Blood pressure (BP) control has been widely highlighted as a key component in decreasing the progression of Chronic Kidney disease (CKD) [1] and reducing the overall cardiovascular risk of affected patients [2]. In order to avoid BP control misclassification, a reliable and accurate measurement tool is required, taking into account its performance and the training or expertise of the user [3]. Owing to the relative availability and ease of use, office BP measurement (OBPM) was commonly used in the past for the assessment of BP control in patients with CKD; but over the last decade, several studies have shown that out-of-office BP measurements perform better than OBPM [3, 4], with Ambulatory BP Measurement (ABPM) recognized as the gold standard [3, 5, 6]. In low income settings like most Sub-Saharan Africa (SSA) countries where about half of the population lives on less than a dollar per day [7], the high cost of ABPM compounded by limited accessibility and availability precludes its use [8]. Thus, home BP measurement (HBPM) appears to be an alternative to both OBPM and ABPM. However, the performance of HBPM is influenced by a degree of accuracy which relies on how familiar the patient is with the tool, their mastery of the measuring procedure and the trueness of the values [9, 10]. In SSA, very few patients own BP measurement devices. In rare instances, those who have, either approach nurses to assist with their BP measurements or are likely to wrongly measure their own BP [11, 12]. Moreover, most of the devices commonly used neither have a memory nor a printer system, or are simply invalid [13]. Evidence from developed countries has shown that HBPM is a relatively cheap, reliable and an accurate alternative for the assessment of BP control in patients with CKD [8], however, studies from SSA to support this are scanty. The aim of our study was to determine whether HBPM using an OMRON device provides similar results to a 24-hour ABPM recording in patients with chronic kidney disease in Cameroon.

 

 

Methods Up    Down

Study design, setting and sampling: this was a cross sectional study carried out from March to August 2014 in the nephrology unit of the Douala General Hospital; a tertiary level, referral and teaching hospital located in Douala, the economic capital of Cameroon. Through consecutive sampling, consenting adult patients (age ≥ 18 years) with CKD and hypertension, receiving regular BP lowering medications for at least 14 consecutive days were included. Eligible patients who met the above criteria received explanations in simple terms, about the objectives and nature of the study. Those who freely provided written informed were included. Participants were free to withdraw from the study at any time without their decision influencing their care. We excluded data from patients with inability to obtain HBPM, incomplete HBPM or ABPM and invalid ABPM data. A trained investigator at the outpatient consultation using interviews and patient's record collected data. Sociodemographic and clinical characteristics collected were; sex, age, weight, height, abdominal circumference, smoking, alcohol use, physical activity status presumed aetiology and stage of CKD, duration and treatment of hypertension (number of drugs and their drug-classes), comorbidity such as dyslipidemia and diabetes. The study protocol was approved by the Universite des Montagnes Institutional Ethics Board and received administrative authorization from the Douala General Hospital, Cameroon. The study adhered to the declaration of Helsinki [14].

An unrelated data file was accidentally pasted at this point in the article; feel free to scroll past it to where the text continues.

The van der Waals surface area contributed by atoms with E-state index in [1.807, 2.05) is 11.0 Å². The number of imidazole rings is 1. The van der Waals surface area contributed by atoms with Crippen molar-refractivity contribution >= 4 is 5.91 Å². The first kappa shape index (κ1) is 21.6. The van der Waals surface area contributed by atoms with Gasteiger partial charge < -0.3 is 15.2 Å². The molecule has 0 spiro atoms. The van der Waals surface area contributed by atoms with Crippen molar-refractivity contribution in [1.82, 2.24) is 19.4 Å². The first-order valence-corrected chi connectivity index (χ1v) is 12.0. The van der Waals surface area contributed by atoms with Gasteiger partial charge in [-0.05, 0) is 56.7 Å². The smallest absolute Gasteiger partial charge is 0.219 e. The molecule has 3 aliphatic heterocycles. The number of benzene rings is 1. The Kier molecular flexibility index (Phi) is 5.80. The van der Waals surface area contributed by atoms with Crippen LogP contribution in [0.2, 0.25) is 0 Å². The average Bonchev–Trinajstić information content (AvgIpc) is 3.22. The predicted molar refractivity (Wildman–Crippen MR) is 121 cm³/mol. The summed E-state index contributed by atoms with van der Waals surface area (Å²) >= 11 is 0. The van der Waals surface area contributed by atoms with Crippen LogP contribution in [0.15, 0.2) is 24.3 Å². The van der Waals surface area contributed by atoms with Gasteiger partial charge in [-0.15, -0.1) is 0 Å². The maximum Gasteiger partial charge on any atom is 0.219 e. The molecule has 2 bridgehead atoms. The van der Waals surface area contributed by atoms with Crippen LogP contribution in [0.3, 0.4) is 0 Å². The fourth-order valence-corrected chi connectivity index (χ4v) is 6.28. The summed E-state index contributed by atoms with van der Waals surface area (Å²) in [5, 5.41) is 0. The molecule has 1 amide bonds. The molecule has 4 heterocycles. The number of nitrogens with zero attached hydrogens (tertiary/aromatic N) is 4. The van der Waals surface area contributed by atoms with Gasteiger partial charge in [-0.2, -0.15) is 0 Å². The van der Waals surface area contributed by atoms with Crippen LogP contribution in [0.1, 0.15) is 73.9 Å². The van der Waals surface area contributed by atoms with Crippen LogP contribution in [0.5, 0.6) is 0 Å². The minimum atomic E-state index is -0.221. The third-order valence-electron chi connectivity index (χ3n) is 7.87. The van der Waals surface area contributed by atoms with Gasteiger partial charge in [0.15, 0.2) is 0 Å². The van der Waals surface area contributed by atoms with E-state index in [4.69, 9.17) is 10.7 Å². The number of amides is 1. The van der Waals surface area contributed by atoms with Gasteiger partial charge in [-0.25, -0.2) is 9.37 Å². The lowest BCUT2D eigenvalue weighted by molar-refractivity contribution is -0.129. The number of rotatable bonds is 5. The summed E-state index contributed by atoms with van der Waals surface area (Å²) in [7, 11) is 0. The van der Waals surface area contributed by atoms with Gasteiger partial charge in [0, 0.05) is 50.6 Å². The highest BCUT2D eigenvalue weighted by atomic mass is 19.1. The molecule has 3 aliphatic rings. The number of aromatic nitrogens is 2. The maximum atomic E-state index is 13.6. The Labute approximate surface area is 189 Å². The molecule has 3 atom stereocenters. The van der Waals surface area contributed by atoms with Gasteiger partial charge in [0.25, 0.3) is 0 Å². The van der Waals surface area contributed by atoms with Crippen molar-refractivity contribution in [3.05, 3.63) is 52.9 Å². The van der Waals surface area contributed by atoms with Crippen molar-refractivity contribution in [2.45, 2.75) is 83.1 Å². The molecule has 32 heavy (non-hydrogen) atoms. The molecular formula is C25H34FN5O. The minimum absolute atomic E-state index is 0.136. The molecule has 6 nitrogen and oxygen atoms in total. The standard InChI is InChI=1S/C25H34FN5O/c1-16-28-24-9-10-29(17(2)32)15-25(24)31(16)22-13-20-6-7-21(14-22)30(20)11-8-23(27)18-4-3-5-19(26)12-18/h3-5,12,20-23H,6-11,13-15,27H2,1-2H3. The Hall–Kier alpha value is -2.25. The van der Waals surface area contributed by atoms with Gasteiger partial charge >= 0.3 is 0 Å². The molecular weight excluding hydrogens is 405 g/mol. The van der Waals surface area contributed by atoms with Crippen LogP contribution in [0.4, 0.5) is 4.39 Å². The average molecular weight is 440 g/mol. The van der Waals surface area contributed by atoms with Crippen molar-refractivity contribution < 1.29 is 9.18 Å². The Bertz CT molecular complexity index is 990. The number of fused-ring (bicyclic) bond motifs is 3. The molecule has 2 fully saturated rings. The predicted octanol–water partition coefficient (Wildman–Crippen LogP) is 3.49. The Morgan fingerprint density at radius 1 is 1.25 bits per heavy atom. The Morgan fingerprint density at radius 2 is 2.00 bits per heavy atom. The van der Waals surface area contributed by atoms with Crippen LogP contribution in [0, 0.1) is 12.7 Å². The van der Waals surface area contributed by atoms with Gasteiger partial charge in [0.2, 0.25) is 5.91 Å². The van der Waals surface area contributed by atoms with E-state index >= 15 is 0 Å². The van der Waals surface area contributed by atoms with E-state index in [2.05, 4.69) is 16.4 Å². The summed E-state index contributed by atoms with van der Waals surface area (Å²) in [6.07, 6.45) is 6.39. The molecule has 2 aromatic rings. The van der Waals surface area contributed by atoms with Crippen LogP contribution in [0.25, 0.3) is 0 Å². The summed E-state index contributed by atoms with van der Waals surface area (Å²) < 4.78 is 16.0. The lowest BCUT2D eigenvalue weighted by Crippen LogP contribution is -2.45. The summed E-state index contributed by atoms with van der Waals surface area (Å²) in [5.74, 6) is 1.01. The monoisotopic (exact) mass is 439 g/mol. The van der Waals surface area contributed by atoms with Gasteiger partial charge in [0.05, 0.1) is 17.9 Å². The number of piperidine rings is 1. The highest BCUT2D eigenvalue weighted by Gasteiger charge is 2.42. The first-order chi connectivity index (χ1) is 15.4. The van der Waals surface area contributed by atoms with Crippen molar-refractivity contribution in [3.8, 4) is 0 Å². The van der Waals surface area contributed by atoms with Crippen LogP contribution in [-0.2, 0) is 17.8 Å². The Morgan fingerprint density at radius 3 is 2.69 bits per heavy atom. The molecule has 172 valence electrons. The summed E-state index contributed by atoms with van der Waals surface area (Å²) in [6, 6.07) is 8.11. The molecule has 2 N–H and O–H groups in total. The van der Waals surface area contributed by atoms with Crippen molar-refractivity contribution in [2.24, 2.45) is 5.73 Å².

Blood pressure measurements: each patient had nine office blood pressure measurements, eighteen measures at home (six per day for three consecutive days) and an ABPM over 24 hours.

 

Office blood pressure measurement (OBPM): after a rest of five minutes and patient in sitting position, three consecutive BP measurements were done on the left upper arm using an OMRON M2 basic sphygmomanometer device. An interval of five minutes was allowed between the different measurements. The mean of the three BP values was considered for the study.